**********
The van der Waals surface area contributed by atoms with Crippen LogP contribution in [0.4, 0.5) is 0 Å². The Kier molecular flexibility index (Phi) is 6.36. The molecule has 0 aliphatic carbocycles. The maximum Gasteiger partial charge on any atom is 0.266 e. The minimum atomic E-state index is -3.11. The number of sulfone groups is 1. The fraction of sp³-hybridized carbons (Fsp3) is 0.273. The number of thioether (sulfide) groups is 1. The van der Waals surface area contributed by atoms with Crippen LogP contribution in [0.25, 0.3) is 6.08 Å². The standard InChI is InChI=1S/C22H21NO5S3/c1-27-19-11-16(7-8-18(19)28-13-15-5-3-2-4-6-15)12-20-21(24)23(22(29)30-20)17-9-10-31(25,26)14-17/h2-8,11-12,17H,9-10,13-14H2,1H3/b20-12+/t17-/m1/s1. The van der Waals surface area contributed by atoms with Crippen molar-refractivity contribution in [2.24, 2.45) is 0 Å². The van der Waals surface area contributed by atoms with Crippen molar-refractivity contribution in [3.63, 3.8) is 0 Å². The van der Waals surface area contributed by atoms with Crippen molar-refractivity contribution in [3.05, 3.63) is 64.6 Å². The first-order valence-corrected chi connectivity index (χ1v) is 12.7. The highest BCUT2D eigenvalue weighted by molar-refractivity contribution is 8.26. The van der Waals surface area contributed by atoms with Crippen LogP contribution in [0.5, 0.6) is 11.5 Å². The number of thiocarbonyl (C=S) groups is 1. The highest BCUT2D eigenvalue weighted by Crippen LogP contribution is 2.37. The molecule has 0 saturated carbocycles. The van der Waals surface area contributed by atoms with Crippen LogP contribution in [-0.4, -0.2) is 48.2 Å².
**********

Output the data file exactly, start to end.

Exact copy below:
The van der Waals surface area contributed by atoms with Crippen LogP contribution in [0.4, 0.5) is 0 Å². The Kier molecular flexibility index (Phi) is 6.36. The molecule has 0 aliphatic carbocycles. The maximum Gasteiger partial charge on any atom is 0.266 e. The minimum atomic E-state index is -3.11. The number of sulfone groups is 1. The fraction of sp³-hybridized carbons (Fsp3) is 0.273. The number of thioether (sulfide) groups is 1. The van der Waals surface area contributed by atoms with Crippen LogP contribution in [0.25, 0.3) is 6.08 Å². The standard InChI is InChI=1S/C22H21NO5S3/c1-27-19-11-16(7-8-18(19)28-13-15-5-3-2-4-6-15)12-20-21(24)23(22(29)30-20)17-9-10-31(25,26)14-17/h2-8,11-12,17H,9-10,13-14H2,1H3/b20-12+/t17-/m1/s1. The van der Waals surface area contributed by atoms with Crippen molar-refractivity contribution in [2.24, 2.45) is 0 Å². The van der Waals surface area contributed by atoms with Crippen molar-refractivity contribution in [3.63, 3.8) is 0 Å². The van der Waals surface area contributed by atoms with Crippen molar-refractivity contribution in [3.05, 3.63) is 64.6 Å². The first-order valence-corrected chi connectivity index (χ1v) is 12.7. The highest BCUT2D eigenvalue weighted by molar-refractivity contribution is 8.26. The van der Waals surface area contributed by atoms with Crippen LogP contribution in [0.5, 0.6) is 11.5 Å². The number of thiocarbonyl (C=S) groups is 1. The highest BCUT2D eigenvalue weighted by Crippen LogP contribution is 2.37. The molecule has 0 saturated carbocycles. The van der Waals surface area contributed by atoms with Crippen LogP contribution in [-0.4, -0.2) is 48.2 Å².